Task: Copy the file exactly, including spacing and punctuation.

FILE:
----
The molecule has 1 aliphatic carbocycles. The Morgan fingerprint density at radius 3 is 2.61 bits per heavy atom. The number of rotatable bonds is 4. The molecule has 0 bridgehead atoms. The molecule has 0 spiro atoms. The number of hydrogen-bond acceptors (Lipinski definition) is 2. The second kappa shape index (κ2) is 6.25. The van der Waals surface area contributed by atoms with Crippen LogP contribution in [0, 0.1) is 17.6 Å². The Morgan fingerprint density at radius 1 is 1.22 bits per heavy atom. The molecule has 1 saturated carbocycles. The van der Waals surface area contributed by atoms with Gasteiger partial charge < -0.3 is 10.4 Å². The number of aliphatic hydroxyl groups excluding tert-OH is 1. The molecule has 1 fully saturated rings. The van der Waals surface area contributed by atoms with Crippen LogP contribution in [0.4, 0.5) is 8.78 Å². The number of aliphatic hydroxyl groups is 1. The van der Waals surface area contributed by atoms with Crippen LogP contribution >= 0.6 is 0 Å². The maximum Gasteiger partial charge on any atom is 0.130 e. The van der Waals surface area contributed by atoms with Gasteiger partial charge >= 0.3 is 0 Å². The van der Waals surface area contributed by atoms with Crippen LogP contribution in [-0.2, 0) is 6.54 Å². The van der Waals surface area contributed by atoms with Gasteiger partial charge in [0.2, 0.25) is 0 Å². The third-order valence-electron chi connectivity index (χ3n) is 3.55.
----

The molecule has 1 aliphatic carbocycles. The Morgan fingerprint density at radius 3 is 2.61 bits per heavy atom. The number of rotatable bonds is 4. The molecule has 0 bridgehead atoms. The molecule has 0 spiro atoms. The number of hydrogen-bond acceptors (Lipinski definition) is 2. The second kappa shape index (κ2) is 6.25. The van der Waals surface area contributed by atoms with Crippen LogP contribution in [0, 0.1) is 17.6 Å². The Morgan fingerprint density at radius 1 is 1.22 bits per heavy atom. The molecule has 1 saturated carbocycles. The van der Waals surface area contributed by atoms with Gasteiger partial charge < -0.3 is 10.4 Å². The number of aliphatic hydroxyl groups excluding tert-OH is 1. The molecule has 1 fully saturated rings. The van der Waals surface area contributed by atoms with Crippen LogP contribution in [0.4, 0.5) is 8.78 Å². The number of aliphatic hydroxyl groups is 1. The van der Waals surface area contributed by atoms with Crippen LogP contribution >= 0.6 is 0 Å². The maximum Gasteiger partial charge on any atom is 0.130 e. The van der Waals surface area contributed by atoms with Gasteiger partial charge >= 0.3 is 0 Å². The van der Waals surface area contributed by atoms with Crippen LogP contribution in [-0.2, 0) is 6.54 Å². The van der Waals surface area contributed by atoms with Gasteiger partial charge in [0.2, 0.25) is 0 Å². The third-order valence-electron chi connectivity index (χ3n) is 3.55.